Mr Burkle, a billionaire investor and supermarket magnate has invested money for the government of Dubai and acquired a controversial stake in a Chinese media company.

The tax returns also reveal that the Clintons paid $33.8 million in taxes while claiming $10.2 million in charitable tax relief. These contributions went to the Clinton family foundation, which has given away less than half of the money they have put into it. Most of that was last year, after Mrs. Clinton announced she was running for the White House.

On the campaign trail she has been repeatedly strapped for cash and at one stage announced that she had lent her campaign some $5 million to keep it afloat.

She released her tax information for seven years in the wake of a growing clamour to follow the lead of Barack Obama, who had already disclosed his own tax returns for the same period.

The Clinton campaign said that the couple had revealed all their income tax records since Mr. Clinton was governor of Arkansas. The republican John McCain has not released tax returns from previous years and Mr. Obama has not released his 2007 tax-return information.

“The Clintons have now made public 30 years of tax returns, a record matched by few people in public service,” said Jay Carson, a campaign spokesman. “None of Hillary Clinton’s presidential opponents have revealed anything close to this amount of personal financial information.”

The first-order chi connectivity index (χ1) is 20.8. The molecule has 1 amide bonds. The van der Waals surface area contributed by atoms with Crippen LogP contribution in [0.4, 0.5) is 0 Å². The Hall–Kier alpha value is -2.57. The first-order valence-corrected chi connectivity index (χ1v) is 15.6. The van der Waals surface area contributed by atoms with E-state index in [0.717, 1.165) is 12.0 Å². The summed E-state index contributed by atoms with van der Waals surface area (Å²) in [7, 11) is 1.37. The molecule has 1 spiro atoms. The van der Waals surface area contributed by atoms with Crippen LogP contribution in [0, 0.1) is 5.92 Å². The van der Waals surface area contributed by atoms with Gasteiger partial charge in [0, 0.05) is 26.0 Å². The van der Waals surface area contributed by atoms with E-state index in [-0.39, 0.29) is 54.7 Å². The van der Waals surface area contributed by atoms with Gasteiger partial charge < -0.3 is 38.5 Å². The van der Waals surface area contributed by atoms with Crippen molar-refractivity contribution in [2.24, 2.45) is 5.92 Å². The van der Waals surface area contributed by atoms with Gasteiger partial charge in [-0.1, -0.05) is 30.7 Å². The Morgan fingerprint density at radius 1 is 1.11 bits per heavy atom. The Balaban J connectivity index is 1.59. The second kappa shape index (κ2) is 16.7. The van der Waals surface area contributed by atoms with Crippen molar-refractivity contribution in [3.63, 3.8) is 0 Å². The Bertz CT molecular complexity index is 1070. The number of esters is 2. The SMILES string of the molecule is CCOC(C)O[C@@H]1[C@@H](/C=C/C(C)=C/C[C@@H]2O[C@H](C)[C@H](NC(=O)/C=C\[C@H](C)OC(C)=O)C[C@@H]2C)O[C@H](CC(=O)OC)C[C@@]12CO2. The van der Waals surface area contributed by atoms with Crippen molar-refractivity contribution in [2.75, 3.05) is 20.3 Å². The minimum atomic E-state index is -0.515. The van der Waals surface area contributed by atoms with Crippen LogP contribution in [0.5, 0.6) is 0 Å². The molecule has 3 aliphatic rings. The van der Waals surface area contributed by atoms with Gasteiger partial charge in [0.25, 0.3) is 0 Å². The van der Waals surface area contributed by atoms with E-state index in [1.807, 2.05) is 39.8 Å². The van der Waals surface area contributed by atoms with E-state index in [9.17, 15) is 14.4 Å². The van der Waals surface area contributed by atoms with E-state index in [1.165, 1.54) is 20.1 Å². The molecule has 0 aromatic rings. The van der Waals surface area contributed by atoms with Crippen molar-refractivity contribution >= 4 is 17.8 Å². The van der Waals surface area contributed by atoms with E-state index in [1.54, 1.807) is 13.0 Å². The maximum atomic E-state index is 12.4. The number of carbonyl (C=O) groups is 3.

The earlier Obama’s tax returns reveal that he and his wife, Michelle, earned some $1 million in income in 2006, mostly from his book deals. John McCain’s wife, Cindy, is an heiress to a beer distributorship fortune and is thought to be worth tens of millions of dollars.

In Grand Forks North Dakota on Friday, Mrs. Clinton said George Bush's tax cuts, favoured the rich before referring to her own affairs.

“Now don’t get me wrong, I have absolutely nothing against rich people,” she said. “As a matter of fact, my husband, much to my surprise and his, has made a lot of money since he left the White House, by doing what he loves doing most — talking to people. But we didn’t ask for George Bush’s tax cuts. We didn’t want them, and we didn’t need them.”

The last time the Clintons’ finances were made public was in 2000 and provides a clear look at his extraordinary earning power.

Mr. Clinton says he intends to dissolve his business relationship with Mr Burkle and Yucaipa if Hillary wins the nomination. Mr. Clinton is also involved with InfoUSA, a consumer database company run by his friend, Vinod Gupta. Beginning in 2003, he gave $3.3 million in consulting contracts to Mr. Clinton according to court records revealed in a shareholder lawsuit in which Mr. Gupta was accused of improperly spending company money on the Clintons.